One Mother’s view from a slightly different perspective:
Thank you to the friends who held my shoulders, looked me in the eye and said, “You got this. You can and will walk.”
Dystonia hit HARD, right before I was to walk by our son in his senior ceremony. Families are to link arms and move swiftly over turf through the entire lineup in front of a packed stadium. Smile for the camera and support the team heading into their version of a holy grail- a challenge they must overcome to feel like real boys in this brutal game that bears a remarkable similarity to real life.
My entire left side completely locked up, balance took a vacation, and waves of nausea caused a fierce internal earthquake.
My left foot curled painfully, and that red hot knife in the neck spread south, searing my leg from hip to toe. An unexpected cruelty on a night so important to our kids.
The last thing I wanted to do was draw attention or become a burden by freezing up during such a crucial time. I had to figure out a way to move, fast. Nothing like this had happened before and without a frame of reference or coping mechanisms, I felt completely alone and dangerously ungrounded in the busy crowd.
Dystonia is like being hit repeatedly with a 2 by 4 while trying to get up from an already harsh spill…only here I was surrounded by an audience who could not see the 2 by 4 attacking. No one can.
One of the things that I don’t like about having a progressive incurable disease is the blindsides- a string of complex agonies covertly turning an active body into a cage, forcing me out of the precious moments relatively healthy people can enjoy.
Even if you tell peers and your kids that you have Parkinson’s, they don’t have any idea what it means to “freeze” in a pivotal moment. It is terrifying in public places, and the stadium was jammed in like sardines. A cacophony of loud screeching and excitement, blurred movements and palpable tension.
Lions and gladiators.
My terror did not rise out of any concern for public humiliation, nor the indignity of my seemingly fit, healthy frame collapsing on that field. No, this had nothing to do with me.
My fear was that seeing me limping around with swollen red eyes, struggling to walk and possibly falling would negatively impact our son on the biggest game day of his life. On any other day I would’ve just quietly limped home or found a private place to sit until the carbo-levodopa medication kicked in. No big deal on any other day.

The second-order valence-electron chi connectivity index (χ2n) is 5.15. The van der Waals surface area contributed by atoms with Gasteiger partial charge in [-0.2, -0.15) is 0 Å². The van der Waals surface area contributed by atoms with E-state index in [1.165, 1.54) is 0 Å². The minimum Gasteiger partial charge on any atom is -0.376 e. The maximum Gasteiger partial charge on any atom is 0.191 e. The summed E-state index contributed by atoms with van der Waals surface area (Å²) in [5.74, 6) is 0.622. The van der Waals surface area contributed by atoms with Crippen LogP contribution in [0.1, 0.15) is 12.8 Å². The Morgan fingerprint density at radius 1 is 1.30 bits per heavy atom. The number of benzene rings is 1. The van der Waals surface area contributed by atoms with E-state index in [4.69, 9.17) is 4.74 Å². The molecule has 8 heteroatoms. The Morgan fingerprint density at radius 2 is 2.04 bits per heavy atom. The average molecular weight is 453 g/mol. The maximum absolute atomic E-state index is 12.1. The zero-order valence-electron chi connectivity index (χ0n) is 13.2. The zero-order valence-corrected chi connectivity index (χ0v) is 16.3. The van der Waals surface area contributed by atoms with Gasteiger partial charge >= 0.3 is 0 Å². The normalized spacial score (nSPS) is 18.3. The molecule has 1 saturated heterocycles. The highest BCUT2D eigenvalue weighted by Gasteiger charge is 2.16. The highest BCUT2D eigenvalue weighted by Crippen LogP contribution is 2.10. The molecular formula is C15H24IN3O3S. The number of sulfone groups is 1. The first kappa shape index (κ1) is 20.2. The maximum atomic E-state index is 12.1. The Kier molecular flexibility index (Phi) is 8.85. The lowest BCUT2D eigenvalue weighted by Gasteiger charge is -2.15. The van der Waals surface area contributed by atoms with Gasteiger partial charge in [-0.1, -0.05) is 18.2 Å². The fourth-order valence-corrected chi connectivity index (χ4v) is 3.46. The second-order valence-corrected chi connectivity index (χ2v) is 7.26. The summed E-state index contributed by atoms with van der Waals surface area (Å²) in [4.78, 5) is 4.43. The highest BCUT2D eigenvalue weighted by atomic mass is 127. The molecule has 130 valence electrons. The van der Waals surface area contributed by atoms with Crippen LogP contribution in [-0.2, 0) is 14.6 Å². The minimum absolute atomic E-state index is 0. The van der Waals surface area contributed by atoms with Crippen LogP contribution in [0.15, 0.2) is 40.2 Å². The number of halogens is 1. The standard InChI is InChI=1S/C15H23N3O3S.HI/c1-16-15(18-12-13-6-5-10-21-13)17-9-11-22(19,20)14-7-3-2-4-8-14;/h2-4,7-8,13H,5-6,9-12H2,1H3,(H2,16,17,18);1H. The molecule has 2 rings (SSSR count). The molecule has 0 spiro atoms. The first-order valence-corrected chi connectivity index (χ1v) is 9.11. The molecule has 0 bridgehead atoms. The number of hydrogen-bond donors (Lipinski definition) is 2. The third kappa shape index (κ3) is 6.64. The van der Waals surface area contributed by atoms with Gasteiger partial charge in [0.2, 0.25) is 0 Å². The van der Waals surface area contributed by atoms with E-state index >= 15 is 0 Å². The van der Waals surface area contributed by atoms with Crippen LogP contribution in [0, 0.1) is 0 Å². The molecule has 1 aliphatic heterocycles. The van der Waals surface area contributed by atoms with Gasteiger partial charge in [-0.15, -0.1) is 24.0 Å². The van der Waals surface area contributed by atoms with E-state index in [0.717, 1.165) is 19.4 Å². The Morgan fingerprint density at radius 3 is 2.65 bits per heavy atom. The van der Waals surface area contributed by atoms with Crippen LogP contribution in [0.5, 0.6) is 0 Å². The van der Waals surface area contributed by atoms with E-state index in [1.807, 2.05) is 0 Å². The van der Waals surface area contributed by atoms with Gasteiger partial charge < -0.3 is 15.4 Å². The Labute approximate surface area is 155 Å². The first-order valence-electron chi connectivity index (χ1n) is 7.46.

Crowds and chaos brutalize PwP’s (people with Parkinson’s) and we can’t recover quickly in most scenarios. Stress provokes negative responses that set off an avalanche of symptoms.
I stood on my foot until it uncurled, and steeled myself. This was for K. (Parkies and Dystonia peeps, you know exactly what I’m talking about!)
The last two sets of eyes I remember seeing belong to Katy Kearney Parker and Scott Warren, though a team of angels hovered to prop me for this moment.
Never underestimate the power of a touchstone to help you up, brush you off and bring you back into your body. You don’t have to have an incurable brain disease to know the crippling dread of things falling apart at the worst possible moment.
Who are YOUR touchstones?
Touchstones are key to surviving and thriving, but not to be confused with TOUCHDOWNS… Way to go DONS! An unbelievably exciting game that had the stands stomping and howling like banshees.
I stood across from our son in that line before the game and I thanked God and kind humans in our wild Universe, like Janice (Will Workman) for offering a hug and sharing soda water when I could barely stand.
We have all been through things that brought us to our knees, but when my boy approaches with his infectious smile in shiny uniform to hand me that red rose, you’re damn right I’ll find a way to walk by his side.
Love you Kagey. Bows to all.
This post is open for the purpose of Parkinson’s awareness. Regardless of what you may think of me, I ask that you respect my children and acknowledge a bit of what they are going through.